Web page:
Monday, March 7, 2011


From Literary Review March 2011

Peter Jones reviews
SONG OF WRATH: The Peloponnesian War Begins,
by J.E. Lendon
(Basic Books 566pp £25)

The ‘Peloponnesian’ War (431-404 BC) was fought between two of the most powerful of ancient Greek city-states, Athens and Sparta. In the summer of 424 BC, its contemporary historian, the Athenian Thucydides, recorded an Athenian assault on the town of Megara, a Spartan ally. It would have succeeded, had not the Spartan general Brasidas arrived. He was not allowed into the city, however, because ‘the Megarians were watching to see which side would win’. After some cavalry skirmishing, the two armies drew up for battle. Brasidas, on favourable ground, ‘did not have to run any risks ... and might win an unopposed victory.’ But neither side engaged. After a while the Athenians retreated, deciding that they ‘had achieved most of their objectives and did not want to run the risk of losing some of their best hoplites’, and Brasidas was at last welcomed into Megara.

It is with this story that Lendon begins his highly readable account of the first ten years of the Peloponnesian War down to the seven-year peace in 421 BC. Its purpose is to provide an example of the book’s thesis: that the war between Athens and Sparta was driven by—well, what? To read Thucydides’ account, one would naturally conclude ‘military self-interest’. Brasidas did not want to fight if he did not have to; the Athenians thought about it and decided it was not worth the candle. Who can blame them? The Spartans had the most fearsome land-army in the Greek world. So the Athenians came up with a baffling excuse about achieving their objectives and left. But this is not Lendon’s conclusion: he uses the incident to argue that it was honour that was at stake.

This strikes me as distinctly odd. If honour was indeed at stake, it is hard to see why the Athenians acted as they did: what on earth was honourable about slinking off? The fact that the Athenians justified their actions to themselves is neither here nor there. Honour is a matter, not of private or personal, but of public judgement, and if it was dishonourable to refuse battle, the Athenian view was irrelevant. Clearly, saving their skin came first. But there is another problem. Do we know how other Greeks viewed the Athenians’ retreat? The answer is ‘no’. They might well have thought it sensible. The Spartans were the most feared warriors of their day.

That is not to argue that Lendon is wrong in saying ancient Greeks put a very high value on ‘honour’. The Greek word, tîmê, means basically ‘evaluation’. For Homeric heroes it was the key to winning that immortal glory (kleos) that would result in their being remembered for ever. But it did not come at the price of one’s life. Only Romans and heroes of Germanic myth went in for suicidal gestures like that, unless one knew one’s time was up. The great exception is Achilles, who in the Iliad knows that, if he kills Trojan Hector (who killed his beloved Patroclus), he will die next. But that tells us everything about Achilles, nothing about other men.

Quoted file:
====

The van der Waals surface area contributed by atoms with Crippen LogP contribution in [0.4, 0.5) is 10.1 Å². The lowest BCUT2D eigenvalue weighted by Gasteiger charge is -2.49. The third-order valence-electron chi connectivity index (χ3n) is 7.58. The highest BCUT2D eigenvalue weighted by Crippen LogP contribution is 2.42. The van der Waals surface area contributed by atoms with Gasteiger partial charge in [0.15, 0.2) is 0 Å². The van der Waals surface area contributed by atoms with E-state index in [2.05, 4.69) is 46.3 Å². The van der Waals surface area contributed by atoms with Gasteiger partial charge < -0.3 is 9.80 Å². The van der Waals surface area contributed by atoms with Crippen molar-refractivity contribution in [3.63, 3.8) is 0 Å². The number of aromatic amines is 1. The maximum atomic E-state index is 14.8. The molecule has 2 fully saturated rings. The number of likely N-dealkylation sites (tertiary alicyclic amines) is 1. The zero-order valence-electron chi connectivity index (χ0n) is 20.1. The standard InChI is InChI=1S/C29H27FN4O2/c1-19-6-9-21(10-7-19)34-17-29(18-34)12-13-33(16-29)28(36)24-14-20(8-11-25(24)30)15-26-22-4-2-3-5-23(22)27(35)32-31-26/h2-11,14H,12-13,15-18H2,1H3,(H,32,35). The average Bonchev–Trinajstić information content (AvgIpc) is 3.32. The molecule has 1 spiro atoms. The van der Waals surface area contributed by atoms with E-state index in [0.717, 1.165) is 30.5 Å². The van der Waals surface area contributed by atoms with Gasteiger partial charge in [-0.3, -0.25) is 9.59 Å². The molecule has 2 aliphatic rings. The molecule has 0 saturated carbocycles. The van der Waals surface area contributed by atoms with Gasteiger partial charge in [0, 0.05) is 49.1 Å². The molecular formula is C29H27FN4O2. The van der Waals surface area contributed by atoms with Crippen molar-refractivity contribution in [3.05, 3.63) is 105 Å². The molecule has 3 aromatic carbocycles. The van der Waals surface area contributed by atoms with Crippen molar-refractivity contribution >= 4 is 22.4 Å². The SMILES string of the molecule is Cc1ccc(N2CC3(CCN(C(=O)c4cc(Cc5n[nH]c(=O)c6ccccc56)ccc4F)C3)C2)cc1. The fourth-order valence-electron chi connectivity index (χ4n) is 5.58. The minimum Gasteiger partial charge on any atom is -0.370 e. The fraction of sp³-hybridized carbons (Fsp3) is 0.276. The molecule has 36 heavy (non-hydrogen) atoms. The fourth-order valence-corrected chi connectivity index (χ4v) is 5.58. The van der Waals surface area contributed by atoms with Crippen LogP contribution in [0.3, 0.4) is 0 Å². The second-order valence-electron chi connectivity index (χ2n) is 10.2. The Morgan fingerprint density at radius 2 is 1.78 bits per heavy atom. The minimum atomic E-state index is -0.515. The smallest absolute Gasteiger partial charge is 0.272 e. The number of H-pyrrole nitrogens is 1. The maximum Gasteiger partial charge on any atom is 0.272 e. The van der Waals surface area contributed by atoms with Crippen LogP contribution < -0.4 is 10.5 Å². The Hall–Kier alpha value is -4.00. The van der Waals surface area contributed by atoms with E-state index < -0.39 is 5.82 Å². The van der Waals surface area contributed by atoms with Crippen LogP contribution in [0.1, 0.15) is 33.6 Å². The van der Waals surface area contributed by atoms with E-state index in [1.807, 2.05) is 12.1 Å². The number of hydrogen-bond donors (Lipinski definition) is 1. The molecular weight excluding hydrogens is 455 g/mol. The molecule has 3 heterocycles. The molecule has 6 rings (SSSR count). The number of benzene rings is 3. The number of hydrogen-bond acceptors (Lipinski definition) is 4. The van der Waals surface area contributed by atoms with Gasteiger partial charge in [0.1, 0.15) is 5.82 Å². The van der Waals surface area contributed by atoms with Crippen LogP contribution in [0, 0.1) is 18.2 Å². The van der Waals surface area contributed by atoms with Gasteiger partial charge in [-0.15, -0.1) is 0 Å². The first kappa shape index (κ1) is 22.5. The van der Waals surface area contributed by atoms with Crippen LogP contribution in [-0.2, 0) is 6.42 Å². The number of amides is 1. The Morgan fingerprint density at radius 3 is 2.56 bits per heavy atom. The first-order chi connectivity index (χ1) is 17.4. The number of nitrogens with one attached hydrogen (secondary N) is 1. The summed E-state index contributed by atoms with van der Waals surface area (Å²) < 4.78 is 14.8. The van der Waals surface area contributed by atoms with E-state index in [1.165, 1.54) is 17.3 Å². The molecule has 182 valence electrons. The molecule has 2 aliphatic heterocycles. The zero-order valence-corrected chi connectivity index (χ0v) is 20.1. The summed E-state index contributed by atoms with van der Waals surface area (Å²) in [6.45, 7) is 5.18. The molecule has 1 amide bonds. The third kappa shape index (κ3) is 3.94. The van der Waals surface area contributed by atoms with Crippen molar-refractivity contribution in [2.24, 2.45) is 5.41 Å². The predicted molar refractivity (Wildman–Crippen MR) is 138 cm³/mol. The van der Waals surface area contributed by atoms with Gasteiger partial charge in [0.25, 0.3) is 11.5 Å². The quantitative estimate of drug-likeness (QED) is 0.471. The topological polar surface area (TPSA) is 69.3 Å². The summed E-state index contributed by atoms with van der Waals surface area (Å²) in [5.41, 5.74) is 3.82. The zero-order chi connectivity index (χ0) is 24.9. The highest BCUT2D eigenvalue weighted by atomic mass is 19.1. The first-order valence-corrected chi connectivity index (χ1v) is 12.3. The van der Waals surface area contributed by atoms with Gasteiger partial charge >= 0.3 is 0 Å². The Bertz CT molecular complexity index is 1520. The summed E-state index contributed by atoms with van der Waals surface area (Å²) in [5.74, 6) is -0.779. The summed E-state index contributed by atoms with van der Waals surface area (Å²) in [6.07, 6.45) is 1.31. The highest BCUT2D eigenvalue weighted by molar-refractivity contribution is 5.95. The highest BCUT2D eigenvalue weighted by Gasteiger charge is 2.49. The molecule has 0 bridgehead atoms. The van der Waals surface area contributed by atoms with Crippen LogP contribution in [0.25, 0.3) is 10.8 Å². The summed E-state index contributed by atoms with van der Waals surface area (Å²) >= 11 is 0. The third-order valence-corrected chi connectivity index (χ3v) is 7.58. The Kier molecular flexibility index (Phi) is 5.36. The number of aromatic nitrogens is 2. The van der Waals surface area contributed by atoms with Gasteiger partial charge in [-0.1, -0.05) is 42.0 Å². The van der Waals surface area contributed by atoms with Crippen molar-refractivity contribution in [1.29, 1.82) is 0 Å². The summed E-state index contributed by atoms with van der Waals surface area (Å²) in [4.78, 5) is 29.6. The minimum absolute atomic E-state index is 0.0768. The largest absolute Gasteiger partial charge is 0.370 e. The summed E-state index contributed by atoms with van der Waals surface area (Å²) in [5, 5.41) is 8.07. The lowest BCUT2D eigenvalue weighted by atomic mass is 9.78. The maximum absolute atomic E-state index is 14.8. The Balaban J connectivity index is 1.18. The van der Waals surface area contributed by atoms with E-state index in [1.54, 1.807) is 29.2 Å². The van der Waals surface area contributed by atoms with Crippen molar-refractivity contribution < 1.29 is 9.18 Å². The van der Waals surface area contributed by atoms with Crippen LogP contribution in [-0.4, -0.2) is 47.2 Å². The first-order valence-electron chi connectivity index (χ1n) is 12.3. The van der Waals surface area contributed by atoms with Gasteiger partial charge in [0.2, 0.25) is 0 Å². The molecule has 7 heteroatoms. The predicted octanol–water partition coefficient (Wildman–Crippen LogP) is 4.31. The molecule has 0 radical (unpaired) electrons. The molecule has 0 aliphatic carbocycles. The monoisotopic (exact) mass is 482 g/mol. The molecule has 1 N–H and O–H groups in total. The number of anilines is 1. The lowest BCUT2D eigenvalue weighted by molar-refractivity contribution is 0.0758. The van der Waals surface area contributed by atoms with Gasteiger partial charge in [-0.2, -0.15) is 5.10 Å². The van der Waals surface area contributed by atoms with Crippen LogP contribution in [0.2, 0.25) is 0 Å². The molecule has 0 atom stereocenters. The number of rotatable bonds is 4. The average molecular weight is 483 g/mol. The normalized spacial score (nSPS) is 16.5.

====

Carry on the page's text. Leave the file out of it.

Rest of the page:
Thucydides too is well aware of the importance of tîmê in Greek culture. But it is rare for him to highlight it; and when he does, it does not occur on its own as a definitive motive or explanation of events. In one important passage, for example, the Athenians explain that it was ‘fear most of all’, then tîmê and finally ‘self-interest’ that drove them to expand their empire. Tîmê, in other words, is just one of a number of reasons why men act as they do. When the Spartans sued for peace in 425 BC, they proposed an alliance, offering Athens virtually nothing but the chance to be equal with Sparta in tîmê. The Athenians rejected it. They had Sparta where they wanted it. Lendon argues that they were driven by the desire for even greater tîmê. But, to make a comparison, why does anyone want to win Wimbledon: the sheer pleasure of victory? Or of stuffing your opponent? The prize? Future earnings? Tîmê? How do you separate all this out? When the snooker player Ronnie O’Sullivan saw a chance for a maximum 147 clearance, he asked the referee if there was a prize for the feat. Informed there was not, he proceeded to clear the table, but not the final black (though he was eventually persuaded to sink it).

So the subject is not as cut and dried as Lendon often seems to make it. Nevertheless, he does admit that relations of tîmê between Greek states were not ‘neat and predictable’. Tîmê could not be measured precisely, not could one forecast what action by an enemy could be seen to threaten it and so invite a vengeful response. He agrees that Athens sometimes had more important things on its mind than how it looked to others.

After reviewing a Cambridge reprint of A.B. Cook’s monumental Zeus (1914-1940), Professor Colin Leach commented to me ‘one could disagree with every single one of his conclusions without in any way lessening the utility of the work’. That seems to me a judgement that could be well applied to Lendon. There is more to battle than strategy, technology and tactics. By foregrounding the cultural values that underpinned an ancient Greek’s mentality, Lendon offers an imaginative tool with which to examine Thucydides’ explanations for events and see whether they could not make better sense in a wider context. After all, as he points out, it was an analysis which a much later historian, the first century BC Sicilian Diodorus, deployed to explain Athens’ behaviour. It adds considerably to the value of Lendon’s account that he writes with persuasive clarity, tells a cracking story, makes some stimulating comparisons with current international politics and provides excellent glossaries, appendices and notes. So even if one has doubts about the overall thesis, this is still a book that is well worth reading and will provide a good deal of food for thought.

No comments:

Post a Comment